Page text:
How It All Started
A lifetime ago, I got a new job and decided to move from Brampton to Markham, to make the commute easier. I would go house hunting at lunch time, by myself... I distinctly remember an early Spring day, would have been 2002, when the temperature was a balmy 15 degrees and I could drive with my window down. That's when I saw it.
I had been dreaming about a Century Home and this little cottage had a For Sale sign on it! Yes, it was a cottage, and not the grandiose Century Home that you might envision. In fact, it was quite ramshackle and in need of a lot of work.
Sitting on almost half an acre, and next to a creek, with huge trees alongside the water, it was humble yet idyllic, and seemed to be the perfect country property, complete with a flock of chickens, a rooster, and pair of mallards, and a pair of puddle ducks!
I fell in love...and by June of that year, it was mine. There were going to be drawbacks, I knew that going in, with eyes wide open as they say, but I didn't care, I was somehow going to make it work. No garage, an unusable basement as it was fieldstone and prone to getting wet in the Spring, limited storage space, a tiny kitchen, well water with no filtration system, an electrical panel with only 60 amps available, an antiquated air conditioner, an unsafe wood stove, a sagging roof, and rotten eaves, soffit and fascia.
When you see a home and it is filled with peoples' furniture and looks lived in, it is easy to overlook (or not even see) what's missing, or what's wrong with the place. We did have a full inspection, but I wasn't ready for the feeling of absolute despair when we got there on moving day and the former owners were not even moved out yet, having left many items behind, including bushels of dirt and dust.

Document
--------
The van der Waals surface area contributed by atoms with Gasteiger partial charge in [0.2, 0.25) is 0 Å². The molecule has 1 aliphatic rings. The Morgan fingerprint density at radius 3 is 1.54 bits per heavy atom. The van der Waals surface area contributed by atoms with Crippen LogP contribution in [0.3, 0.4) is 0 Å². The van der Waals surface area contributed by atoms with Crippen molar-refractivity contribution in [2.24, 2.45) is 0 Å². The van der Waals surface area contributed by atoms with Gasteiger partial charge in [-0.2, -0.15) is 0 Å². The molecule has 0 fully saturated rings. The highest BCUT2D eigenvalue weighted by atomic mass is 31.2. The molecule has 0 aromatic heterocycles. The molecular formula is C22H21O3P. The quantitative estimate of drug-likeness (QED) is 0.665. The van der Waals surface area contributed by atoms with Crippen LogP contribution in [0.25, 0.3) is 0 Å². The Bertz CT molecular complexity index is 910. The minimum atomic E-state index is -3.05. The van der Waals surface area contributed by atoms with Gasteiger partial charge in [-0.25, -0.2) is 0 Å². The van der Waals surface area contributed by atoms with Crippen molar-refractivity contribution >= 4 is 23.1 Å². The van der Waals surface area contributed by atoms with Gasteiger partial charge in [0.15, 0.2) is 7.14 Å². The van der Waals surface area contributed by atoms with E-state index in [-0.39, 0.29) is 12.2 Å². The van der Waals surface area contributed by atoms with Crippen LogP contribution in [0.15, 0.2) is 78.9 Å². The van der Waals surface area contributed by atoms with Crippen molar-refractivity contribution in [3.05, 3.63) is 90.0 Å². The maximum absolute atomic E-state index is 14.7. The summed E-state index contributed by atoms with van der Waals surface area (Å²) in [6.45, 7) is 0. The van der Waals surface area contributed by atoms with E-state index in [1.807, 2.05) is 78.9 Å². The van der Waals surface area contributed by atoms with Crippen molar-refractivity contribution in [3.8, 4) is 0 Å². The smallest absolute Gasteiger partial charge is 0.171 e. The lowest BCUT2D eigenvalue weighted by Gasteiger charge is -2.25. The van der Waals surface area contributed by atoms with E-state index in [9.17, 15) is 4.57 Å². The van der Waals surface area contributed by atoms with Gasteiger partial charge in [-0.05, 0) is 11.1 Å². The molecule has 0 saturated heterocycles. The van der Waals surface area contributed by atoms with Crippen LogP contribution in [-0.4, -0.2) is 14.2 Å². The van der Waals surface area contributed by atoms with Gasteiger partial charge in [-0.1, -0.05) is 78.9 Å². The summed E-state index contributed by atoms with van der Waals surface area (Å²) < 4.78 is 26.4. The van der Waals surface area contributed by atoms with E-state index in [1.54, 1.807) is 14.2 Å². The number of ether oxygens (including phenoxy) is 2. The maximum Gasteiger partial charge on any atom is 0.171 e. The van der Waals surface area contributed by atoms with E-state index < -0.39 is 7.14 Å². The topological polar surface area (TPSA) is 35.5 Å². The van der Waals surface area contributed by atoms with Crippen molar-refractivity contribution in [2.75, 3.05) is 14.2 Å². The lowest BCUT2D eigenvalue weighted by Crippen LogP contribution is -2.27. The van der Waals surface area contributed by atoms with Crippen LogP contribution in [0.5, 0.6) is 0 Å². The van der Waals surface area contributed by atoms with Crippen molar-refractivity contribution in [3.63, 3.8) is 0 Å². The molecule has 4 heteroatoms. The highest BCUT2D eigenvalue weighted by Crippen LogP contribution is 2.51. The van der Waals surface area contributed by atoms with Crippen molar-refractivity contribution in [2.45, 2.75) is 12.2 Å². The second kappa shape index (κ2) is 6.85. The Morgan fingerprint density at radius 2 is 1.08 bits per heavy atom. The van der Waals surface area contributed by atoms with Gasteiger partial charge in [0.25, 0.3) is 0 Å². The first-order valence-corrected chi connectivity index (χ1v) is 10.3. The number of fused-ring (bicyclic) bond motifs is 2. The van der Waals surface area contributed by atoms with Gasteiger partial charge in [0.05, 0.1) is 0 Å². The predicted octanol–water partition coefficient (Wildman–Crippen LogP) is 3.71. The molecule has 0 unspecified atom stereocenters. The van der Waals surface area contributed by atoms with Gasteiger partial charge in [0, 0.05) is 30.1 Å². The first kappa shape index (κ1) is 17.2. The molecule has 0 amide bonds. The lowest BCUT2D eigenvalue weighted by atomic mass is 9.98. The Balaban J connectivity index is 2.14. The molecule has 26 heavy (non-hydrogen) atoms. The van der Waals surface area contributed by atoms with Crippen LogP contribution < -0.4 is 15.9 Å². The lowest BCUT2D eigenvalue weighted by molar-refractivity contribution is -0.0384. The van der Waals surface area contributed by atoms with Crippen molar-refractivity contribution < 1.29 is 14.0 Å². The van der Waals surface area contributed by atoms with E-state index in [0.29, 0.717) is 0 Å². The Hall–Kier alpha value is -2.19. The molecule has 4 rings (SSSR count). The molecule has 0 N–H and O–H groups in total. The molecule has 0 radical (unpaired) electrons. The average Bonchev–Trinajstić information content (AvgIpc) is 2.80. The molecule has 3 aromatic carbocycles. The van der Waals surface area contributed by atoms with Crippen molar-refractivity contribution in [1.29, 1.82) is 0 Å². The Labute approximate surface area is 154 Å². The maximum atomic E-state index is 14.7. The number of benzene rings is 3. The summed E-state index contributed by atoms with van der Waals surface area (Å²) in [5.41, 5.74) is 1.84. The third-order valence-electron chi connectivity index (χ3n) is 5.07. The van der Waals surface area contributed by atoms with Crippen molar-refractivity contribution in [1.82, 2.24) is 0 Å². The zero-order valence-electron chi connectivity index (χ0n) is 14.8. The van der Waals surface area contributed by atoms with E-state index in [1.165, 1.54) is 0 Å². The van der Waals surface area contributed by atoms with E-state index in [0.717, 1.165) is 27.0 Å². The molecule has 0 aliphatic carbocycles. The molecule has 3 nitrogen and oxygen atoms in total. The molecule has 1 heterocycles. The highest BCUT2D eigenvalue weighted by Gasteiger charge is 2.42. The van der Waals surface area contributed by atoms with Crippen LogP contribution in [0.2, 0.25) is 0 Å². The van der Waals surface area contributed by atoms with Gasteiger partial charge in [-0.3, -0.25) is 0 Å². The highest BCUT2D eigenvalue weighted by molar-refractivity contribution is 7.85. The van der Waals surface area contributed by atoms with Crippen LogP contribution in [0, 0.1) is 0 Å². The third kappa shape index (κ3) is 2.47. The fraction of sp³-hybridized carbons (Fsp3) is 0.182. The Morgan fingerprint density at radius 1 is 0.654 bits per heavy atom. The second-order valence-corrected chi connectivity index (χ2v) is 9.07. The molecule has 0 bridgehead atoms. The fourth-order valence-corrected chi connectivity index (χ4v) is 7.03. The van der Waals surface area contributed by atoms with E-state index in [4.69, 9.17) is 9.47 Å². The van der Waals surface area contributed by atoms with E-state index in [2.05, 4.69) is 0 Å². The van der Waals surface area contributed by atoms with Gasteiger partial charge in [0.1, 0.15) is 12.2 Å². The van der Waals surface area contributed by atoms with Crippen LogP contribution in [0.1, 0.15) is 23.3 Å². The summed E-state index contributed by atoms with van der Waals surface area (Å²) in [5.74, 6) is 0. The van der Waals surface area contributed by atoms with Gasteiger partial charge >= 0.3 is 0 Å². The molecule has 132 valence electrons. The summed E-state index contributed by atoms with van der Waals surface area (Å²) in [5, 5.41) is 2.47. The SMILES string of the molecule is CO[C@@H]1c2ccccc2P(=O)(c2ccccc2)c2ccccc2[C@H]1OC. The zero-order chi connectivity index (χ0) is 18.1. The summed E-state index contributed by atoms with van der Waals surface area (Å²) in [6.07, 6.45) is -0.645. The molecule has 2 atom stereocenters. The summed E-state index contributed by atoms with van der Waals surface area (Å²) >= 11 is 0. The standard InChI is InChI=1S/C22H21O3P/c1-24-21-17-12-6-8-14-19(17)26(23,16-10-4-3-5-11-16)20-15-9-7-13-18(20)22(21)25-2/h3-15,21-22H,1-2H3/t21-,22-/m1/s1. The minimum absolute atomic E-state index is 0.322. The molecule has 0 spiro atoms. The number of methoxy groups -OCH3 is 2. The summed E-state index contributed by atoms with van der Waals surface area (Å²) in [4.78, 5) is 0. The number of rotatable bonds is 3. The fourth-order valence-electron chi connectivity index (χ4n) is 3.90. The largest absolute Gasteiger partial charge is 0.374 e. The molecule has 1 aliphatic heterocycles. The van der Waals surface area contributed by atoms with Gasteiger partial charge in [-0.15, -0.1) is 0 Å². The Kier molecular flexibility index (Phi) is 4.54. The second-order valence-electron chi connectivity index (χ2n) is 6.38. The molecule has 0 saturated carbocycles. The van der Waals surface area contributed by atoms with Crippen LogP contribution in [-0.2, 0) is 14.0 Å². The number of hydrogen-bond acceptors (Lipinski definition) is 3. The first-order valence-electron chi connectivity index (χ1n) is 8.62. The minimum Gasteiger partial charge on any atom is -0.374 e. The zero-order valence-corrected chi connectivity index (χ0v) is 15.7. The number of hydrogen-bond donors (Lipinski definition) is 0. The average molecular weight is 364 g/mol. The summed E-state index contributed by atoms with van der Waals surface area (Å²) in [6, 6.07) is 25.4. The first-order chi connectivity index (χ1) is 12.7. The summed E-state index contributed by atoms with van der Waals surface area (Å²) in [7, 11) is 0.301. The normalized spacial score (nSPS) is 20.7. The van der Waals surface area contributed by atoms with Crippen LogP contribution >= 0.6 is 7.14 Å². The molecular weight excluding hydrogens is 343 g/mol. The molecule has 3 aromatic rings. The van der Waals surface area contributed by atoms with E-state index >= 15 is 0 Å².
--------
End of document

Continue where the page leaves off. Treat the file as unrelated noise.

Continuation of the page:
I cried, wondering if I'd made a huge mistake. It did not look idyllic any more, but instead looked like a mountain of work, and a money pit to boot. The weeding alone would take me days and days, and I was fortunate to have a good friend come over one afternoon who helped me make a huge dent in it. Thanks Karen Cade!
The first thing I set about doing was to order a shed which would become outdoor storage. (The other storage shed on the property was a dilapidated metal shed that the doors didn't even close properly on, and it seemed to have a rat for an occupant because the smell was unbearable. That would be for the lawn mower and gardent tools, but the other one would be for more valuable items such as sports gear.)
Of second (but possibly greater) importance was to upgrade the electrical so I brought in my special friend Ben McFarlane to do this job. The house did not even have a proper mast to bring the power in from the road, so this was an upgrade as well. The electrical panel was upgraded at the same time as the new AC unit was put in. It sure didn't hurt that I had a Project Management background in Facilities!
Next was to set about making the basement a little more usable. Wooden skids were brought down to ensure that items weren't sitting on the cement floor. The amount of mildew on the stones was terrible, and what paint that was there, was peeling and flaking off badly. I set about to scrub it all off, and to repaint the stones, and the cement floor.(Have you ever painted a stone wall? It's not fun, as it's all uneven so it must be done by hand.)
The oil furnace had two indoor tanks in that basement, and I'm recalling now how we had to cut them in half to remove them, as the smell of oil that had leaked in the basement was unacceptable. They were pulled out and a new tank was installed outside.
The tears on that first day were compounded not only by the dust and dirt and items left behind that had to be thrown out, but by an overwhelming smell, which I knew was cat poop. I couldn't figure out where it was coming from though, until I discovered that the front of the house was sitting on a crawl space about 2'-0" high, and that the cats who lived there before had been somehow using it as a litter box, climbing over the wall from the basement. I donned a ball cap, coveralls, gloves, steel toed boots and a mask (I am not a fan of spiders) and crawled in, scooping as much of it up as I could. The wood beams holding the house up were impressive! But the sawed off tree trunks that were supporting the beams kind of gave me pause.
My ex and I lived there for almost three years, making small improvements but never really tackling the big stuff. When we split up just about exactly three years later, there was a lower bathroom that was under renovation, almost completed. It would be a little while before a new man in my life would come in and finish it up.